Keywords: boom logs
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Contributed by: Joyce Carle through Princeton Public Library
Date: circa 1955
Location: Greenlaw Chopping Twp
Contributed by: Princeton Public Library
Date: circa 1890
Media: Photographic print
After the canoe, steamboats became the favored method of transportation on Moosehead Lake. They revolutionized movement of logs and helped promote tourism in the region.
Princeton benefited from its location on a river -- the St. Croix -- that was useful for transportation of people and lumber and for powering mills as well as on its proximity to forests.
Paper has shaped Maine's economy, molded individual and community identities, and impacted the environment throughout Maine. When Hugh Chisholm opened the Otis Falls Pulp Company in Jay in 1888, the mill was one of the most modern paper-making facilities in the country, and was connected to national and global markets. For the next century, Maine was an international leader in the manufacture of pulp and paper.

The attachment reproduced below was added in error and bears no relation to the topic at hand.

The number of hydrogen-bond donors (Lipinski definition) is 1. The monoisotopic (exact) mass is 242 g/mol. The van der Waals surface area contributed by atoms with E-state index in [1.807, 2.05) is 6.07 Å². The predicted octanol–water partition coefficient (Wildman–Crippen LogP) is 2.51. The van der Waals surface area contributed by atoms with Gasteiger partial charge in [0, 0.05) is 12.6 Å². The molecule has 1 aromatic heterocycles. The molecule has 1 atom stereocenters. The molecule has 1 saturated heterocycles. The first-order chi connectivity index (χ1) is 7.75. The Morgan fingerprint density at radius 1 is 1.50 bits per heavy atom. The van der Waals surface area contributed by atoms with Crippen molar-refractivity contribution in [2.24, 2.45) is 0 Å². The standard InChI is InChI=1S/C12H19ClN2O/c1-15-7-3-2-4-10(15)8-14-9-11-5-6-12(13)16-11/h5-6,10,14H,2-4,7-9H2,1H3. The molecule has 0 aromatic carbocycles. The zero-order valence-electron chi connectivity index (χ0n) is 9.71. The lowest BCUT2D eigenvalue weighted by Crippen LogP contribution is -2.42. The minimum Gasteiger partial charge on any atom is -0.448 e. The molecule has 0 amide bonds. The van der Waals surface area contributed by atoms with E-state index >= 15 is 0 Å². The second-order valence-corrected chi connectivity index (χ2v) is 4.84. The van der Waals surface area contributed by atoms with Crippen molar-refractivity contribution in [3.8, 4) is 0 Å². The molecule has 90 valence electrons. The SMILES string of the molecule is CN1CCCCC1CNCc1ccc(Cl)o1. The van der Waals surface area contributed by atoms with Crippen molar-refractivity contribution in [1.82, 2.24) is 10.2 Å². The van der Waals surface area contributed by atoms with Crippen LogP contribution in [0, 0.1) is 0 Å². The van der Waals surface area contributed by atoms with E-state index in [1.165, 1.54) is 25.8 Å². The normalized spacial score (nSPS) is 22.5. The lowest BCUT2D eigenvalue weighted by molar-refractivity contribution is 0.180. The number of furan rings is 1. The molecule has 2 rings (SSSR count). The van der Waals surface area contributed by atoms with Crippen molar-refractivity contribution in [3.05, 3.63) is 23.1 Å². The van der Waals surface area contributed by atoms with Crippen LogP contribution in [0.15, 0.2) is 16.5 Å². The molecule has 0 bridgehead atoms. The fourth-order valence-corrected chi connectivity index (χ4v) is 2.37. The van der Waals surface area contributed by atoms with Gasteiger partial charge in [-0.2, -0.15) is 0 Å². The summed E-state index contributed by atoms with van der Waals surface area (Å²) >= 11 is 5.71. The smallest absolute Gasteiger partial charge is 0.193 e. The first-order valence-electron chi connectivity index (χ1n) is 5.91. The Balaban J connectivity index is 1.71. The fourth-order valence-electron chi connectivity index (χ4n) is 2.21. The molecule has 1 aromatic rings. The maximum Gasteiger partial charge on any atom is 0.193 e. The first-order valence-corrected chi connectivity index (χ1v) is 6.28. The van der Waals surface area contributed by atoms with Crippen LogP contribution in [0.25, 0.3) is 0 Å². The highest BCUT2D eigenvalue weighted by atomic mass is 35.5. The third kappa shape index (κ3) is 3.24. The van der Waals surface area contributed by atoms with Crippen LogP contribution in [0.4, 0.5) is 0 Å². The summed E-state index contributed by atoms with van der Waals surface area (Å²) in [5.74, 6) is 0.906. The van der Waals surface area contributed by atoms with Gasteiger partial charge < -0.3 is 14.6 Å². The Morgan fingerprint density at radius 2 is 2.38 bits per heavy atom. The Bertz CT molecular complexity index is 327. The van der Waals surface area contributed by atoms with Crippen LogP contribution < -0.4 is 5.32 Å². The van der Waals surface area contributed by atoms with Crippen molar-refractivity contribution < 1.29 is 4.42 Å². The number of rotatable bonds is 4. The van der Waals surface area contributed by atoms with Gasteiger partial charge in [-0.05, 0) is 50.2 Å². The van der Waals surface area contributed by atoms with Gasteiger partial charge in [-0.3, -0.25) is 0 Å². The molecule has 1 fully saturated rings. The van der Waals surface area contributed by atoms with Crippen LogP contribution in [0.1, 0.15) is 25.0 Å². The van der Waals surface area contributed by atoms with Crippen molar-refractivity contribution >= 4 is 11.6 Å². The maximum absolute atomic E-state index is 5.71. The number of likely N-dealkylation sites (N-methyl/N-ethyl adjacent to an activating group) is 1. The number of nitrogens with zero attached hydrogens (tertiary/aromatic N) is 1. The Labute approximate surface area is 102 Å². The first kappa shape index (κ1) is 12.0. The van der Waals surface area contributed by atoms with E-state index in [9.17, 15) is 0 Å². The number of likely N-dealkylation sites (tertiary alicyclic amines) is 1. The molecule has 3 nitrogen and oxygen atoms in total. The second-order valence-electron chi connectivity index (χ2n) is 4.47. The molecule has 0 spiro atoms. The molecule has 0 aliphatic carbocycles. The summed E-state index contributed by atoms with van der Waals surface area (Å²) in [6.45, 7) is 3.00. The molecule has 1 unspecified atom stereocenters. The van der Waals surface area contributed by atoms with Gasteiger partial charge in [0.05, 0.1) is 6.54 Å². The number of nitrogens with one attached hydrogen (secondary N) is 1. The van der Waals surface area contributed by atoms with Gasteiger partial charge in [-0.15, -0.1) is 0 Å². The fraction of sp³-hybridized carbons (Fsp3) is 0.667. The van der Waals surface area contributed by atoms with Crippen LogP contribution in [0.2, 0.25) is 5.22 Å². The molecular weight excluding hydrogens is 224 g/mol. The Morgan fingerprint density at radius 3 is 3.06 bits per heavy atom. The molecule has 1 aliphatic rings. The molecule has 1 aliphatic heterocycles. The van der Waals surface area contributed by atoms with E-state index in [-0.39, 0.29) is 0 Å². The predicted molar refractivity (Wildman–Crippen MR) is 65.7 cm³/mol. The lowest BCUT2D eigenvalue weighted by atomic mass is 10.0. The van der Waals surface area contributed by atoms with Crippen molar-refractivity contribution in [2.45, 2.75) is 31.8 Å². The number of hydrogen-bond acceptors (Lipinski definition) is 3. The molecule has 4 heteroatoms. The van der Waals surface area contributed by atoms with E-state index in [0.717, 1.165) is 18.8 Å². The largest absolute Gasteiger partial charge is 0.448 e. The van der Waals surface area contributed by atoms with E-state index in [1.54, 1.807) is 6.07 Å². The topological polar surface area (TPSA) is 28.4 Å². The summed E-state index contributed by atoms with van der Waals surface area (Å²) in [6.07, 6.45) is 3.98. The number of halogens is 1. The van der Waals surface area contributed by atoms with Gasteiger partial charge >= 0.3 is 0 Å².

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The Steam and Boom Company was where all the logs got delivered and collected and also contained floating logs timbered from nearby forests.
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Booms were large logs attached together by a chain. The booms circled the logs, not letting them escape.